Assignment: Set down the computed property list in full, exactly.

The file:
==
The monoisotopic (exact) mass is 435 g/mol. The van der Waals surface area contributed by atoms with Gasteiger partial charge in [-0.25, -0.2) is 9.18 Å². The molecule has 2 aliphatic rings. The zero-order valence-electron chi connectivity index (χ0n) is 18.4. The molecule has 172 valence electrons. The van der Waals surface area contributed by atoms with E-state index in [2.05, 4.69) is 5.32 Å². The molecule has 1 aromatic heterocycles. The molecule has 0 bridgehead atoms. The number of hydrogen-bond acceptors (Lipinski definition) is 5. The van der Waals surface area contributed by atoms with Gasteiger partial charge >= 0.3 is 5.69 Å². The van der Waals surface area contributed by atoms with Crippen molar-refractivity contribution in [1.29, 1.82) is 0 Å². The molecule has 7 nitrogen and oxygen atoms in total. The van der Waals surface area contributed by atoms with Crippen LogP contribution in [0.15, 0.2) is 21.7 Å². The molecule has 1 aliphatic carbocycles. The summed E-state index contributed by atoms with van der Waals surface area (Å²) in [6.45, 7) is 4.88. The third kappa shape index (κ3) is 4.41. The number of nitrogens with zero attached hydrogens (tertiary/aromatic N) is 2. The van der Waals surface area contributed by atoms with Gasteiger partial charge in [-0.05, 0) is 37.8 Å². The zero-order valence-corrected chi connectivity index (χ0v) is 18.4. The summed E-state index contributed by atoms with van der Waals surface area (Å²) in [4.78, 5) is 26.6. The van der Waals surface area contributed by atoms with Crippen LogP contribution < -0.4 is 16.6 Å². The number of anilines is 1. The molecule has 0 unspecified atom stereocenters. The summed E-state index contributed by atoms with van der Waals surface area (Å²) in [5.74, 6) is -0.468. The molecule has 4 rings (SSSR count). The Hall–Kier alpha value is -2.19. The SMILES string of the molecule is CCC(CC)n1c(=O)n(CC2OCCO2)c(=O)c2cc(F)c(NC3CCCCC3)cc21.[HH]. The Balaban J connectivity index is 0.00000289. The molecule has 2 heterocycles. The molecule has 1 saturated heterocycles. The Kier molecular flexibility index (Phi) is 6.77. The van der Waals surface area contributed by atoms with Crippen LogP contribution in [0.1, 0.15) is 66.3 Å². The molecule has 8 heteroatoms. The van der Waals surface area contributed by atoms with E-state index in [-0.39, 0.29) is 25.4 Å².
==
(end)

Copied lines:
The monoisotopic (exact) mass is 435 g/mol. The van der Waals surface area contributed by atoms with Gasteiger partial charge in [-0.25, -0.2) is 9.18 Å². The molecule has 2 aliphatic rings. The zero-order valence-electron chi connectivity index (χ0n) is 18.4. The molecule has 172 valence electrons. The van der Waals surface area contributed by atoms with E-state index in [2.05, 4.69) is 5.32 Å². The molecule has 1 aromatic heterocycles. The molecule has 0 bridgehead atoms. The number of hydrogen-bond acceptors (Lipinski definition) is 5. The van der Waals surface area contributed by atoms with Gasteiger partial charge >= 0.3 is 5.69 Å². The van der Waals surface area contributed by atoms with Crippen molar-refractivity contribution in [1.29, 1.82) is 0 Å². The molecule has 7 nitrogen and oxygen atoms in total. The van der Waals surface area contributed by atoms with Crippen LogP contribution in [0.15, 0.2) is 21.7 Å². The molecule has 1 aliphatic carbocycles. The summed E-state index contributed by atoms with van der Waals surface area (Å²) in [6.45, 7) is 4.88. The third kappa shape index (κ3) is 4.41. The number of nitrogens with zero attached hydrogens (tertiary/aromatic N) is 2. The van der Waals surface area contributed by atoms with Gasteiger partial charge in [-0.05, 0) is 37.8 Å². The zero-order valence-corrected chi connectivity index (χ0v) is 18.4. The summed E-state index contributed by atoms with van der Waals surface area (Å²) in [4.78, 5) is 26.6. The van der Waals surface area contributed by atoms with Crippen LogP contribution < -0.4 is 16.6 Å². The number of anilines is 1. The molecule has 0 unspecified atom stereocenters. The summed E-state index contributed by atoms with van der Waals surface area (Å²) in [5.74, 6) is -0.468. The molecule has 4 rings (SSSR count). The Hall–Kier alpha value is -2.19. The SMILES string of the molecule is CCC(CC)n1c(=O)n(CC2OCCO2)c(=O)c2cc(F)c(NC3CCCCC3)cc21.[HH]. The Balaban J connectivity index is 0.00000289. The molecule has 2 heterocycles. The molecule has 1 saturated heterocycles. The Kier molecular flexibility index (Phi) is 6.77. The van der Waals surface area contributed by atoms with Crippen LogP contribution in [0.1, 0.15) is 66.3 Å². The molecule has 8 heteroatoms. The van der Waals surface area contributed by atoms with E-state index in [-0.39, 0.29) is 25.4 Å².